A natural instinct when building reusable tabs in React is to couple the tab label with the tab panel content:

  <Tab label="One">
    <div>The panel content</div>
  <Tab label="Two">
    <div>The other panel content</div>

While this is tempting, it makes it difficult to compose tabs with the rest of the UI. Consider if you wanted to style the dom element all the tab labels were rendered in. How would you expose that? You'd probably end up with something weird like:

<Tabs tabListProps={{ className: 'what-have-we-done' }}>
  {/* ... */}

Now lets say you need to wrap that element in some other element for CSS grid or flexbox, you might start getting even weirder:

<Tabs renderTabList={tabs => <div>{tabs}</div>} />

This scenario never ends. Every time somebody opens a new issue on GitHub we'd add a new prop and the API explodes in an apropcalypse.

The following rules/principles will help us avoid these pitfalls from the start of every component's development.

One-to-one rendered DOM element to Reach component

Instead of passing a bunch of render-logic props down from the top to control the actual dom hierarchy rendered, we expose an API that feels like it's built into HTML, which is another way of saying there's a one-to-one relationship between a rendered DOM element, and a Reach UI component.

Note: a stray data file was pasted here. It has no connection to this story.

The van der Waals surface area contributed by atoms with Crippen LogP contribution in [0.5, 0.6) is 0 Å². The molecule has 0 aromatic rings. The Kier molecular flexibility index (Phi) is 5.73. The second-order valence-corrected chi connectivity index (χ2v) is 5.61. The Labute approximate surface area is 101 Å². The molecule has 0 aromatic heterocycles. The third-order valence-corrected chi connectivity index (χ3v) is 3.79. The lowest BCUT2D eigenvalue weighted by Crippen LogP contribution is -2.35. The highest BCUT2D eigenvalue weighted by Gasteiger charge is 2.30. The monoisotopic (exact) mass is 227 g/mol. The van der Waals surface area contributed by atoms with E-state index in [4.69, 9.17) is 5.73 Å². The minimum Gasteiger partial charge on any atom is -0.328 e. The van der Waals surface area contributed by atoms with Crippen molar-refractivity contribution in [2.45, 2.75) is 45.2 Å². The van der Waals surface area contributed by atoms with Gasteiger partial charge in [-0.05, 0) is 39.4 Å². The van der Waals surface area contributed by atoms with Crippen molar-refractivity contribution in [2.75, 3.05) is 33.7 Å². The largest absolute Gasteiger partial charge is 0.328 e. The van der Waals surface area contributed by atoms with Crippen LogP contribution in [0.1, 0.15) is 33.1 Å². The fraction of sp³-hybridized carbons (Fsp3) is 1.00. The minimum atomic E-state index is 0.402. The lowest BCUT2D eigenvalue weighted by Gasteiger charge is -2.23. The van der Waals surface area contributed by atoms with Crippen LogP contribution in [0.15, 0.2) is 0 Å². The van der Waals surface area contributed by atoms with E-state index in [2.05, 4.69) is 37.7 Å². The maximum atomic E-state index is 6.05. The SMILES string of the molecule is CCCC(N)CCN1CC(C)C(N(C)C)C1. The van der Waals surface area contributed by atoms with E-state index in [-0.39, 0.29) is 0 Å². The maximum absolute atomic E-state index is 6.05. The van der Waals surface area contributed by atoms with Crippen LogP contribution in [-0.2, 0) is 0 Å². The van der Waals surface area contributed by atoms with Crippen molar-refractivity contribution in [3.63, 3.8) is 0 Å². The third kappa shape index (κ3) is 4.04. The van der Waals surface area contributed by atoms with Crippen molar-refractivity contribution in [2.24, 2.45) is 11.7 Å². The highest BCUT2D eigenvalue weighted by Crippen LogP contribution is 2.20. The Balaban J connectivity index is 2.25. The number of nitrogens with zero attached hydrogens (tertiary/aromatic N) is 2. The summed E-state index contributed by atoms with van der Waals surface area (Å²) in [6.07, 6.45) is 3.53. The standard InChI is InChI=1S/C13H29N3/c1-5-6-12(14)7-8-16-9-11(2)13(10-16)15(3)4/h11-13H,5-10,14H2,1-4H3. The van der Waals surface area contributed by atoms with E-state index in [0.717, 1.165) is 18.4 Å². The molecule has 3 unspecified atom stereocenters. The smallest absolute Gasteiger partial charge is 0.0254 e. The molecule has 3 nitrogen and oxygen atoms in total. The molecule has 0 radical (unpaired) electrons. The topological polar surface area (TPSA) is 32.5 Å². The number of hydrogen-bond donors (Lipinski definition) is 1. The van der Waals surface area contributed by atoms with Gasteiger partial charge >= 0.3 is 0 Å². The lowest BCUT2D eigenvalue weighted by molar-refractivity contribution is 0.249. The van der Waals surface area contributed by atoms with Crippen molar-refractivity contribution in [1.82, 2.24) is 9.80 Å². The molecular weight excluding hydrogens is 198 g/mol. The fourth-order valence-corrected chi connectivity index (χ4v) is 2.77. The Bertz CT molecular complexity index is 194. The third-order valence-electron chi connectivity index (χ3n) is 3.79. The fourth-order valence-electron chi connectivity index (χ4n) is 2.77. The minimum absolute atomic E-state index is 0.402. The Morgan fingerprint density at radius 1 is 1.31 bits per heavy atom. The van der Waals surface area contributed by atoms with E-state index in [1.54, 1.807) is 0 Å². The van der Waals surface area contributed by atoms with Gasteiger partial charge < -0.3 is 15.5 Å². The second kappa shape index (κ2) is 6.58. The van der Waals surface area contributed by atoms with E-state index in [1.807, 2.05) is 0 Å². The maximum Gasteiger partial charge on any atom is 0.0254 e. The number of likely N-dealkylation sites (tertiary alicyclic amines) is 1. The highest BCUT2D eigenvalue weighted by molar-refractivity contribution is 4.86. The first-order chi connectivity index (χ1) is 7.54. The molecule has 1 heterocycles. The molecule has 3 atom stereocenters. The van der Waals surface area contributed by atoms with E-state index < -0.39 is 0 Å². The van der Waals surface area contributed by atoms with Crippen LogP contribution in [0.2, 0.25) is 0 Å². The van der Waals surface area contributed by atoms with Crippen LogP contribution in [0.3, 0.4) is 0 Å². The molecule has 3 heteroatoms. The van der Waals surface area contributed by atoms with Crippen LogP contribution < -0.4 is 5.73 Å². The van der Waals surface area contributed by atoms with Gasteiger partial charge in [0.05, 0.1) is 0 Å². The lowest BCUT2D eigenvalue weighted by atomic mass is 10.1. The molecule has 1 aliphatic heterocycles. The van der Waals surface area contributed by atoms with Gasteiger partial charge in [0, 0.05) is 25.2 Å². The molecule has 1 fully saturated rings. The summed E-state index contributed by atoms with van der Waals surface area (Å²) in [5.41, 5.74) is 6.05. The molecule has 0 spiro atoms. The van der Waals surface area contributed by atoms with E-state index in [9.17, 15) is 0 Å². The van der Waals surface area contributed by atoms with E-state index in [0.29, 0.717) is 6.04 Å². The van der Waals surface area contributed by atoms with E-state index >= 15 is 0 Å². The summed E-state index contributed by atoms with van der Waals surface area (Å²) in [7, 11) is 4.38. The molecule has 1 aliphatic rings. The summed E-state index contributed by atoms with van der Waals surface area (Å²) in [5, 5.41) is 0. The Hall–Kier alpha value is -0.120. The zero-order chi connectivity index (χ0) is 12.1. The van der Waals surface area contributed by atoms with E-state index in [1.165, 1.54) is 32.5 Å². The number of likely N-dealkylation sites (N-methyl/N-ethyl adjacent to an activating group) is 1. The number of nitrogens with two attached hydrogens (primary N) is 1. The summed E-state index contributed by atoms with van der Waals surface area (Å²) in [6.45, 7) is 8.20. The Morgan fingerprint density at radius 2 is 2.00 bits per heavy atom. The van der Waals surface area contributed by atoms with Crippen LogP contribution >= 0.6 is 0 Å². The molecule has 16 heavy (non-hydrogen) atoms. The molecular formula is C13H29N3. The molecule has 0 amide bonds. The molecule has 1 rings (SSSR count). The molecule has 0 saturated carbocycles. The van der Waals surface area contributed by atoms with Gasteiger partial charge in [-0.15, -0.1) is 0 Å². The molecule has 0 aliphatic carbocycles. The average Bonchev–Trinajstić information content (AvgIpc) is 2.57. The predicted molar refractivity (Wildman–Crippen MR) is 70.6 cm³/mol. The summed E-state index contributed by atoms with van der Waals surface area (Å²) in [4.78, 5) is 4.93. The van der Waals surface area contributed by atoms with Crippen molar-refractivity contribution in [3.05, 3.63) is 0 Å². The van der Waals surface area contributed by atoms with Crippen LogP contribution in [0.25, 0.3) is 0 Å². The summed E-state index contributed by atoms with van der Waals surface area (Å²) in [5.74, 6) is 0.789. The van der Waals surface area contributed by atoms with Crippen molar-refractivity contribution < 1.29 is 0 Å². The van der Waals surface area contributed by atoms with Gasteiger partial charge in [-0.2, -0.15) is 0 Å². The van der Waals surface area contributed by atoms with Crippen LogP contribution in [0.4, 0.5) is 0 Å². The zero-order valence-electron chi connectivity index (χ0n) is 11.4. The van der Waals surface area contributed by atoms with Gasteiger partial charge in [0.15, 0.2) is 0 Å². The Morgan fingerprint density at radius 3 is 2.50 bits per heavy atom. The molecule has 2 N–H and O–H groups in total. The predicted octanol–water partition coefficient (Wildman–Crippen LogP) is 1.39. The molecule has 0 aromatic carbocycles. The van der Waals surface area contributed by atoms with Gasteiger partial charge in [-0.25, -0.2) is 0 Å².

<Tabs>           -->  <div role="tabs">
  <TabList>      -->    <div role="tablist">
    <Tab/>       -->      <div role="tab"/>
    <Tab/>       -->      <div role="tab"/>
  </TabList>     -->    </div>
  <TabPanels>    -->    <div role="tabpanels">
    <TabPanel/>  -->      <div role="tabpanel">
    <TabPanel/>  -->      <div role="tabpanel">
  </TabPanels>   -->    </div>
</Tabs>          -->  </div>

(The aria roles won't always line up so nicely, but often they will.)

Now if the developer wants to style the tablist, they just ... style it.

  <TabList className="no-weird-tricks"/>

Or if they want the tabs on bottom or top, they can just put them there because the dom ordering is not the concern of Reach UI.

By following this rule, every API will be maximally composable with anything else. We haven't hidden anything so there's no need to expose render-logic props from the top--developers have access to the elements they need by virtue of the API.

Additionally, any other props that need to go to that component can be passed through as well:

<Tab onClick={() => ga.send(['event', 'tabclick', 1])}>
  Tracked Tab

Higher-level abstractions are important too!

Sometimes the composable API is a little much, especially in situations where 90% of the time you don't need the composition. In these cases we should consider a higher level API.

For example, with Dialog, it would be annoying to have to type this out for every single dialog you created:

<DialogOverlay isOpen={true}>
    <p>Always these two parents ... why?</p>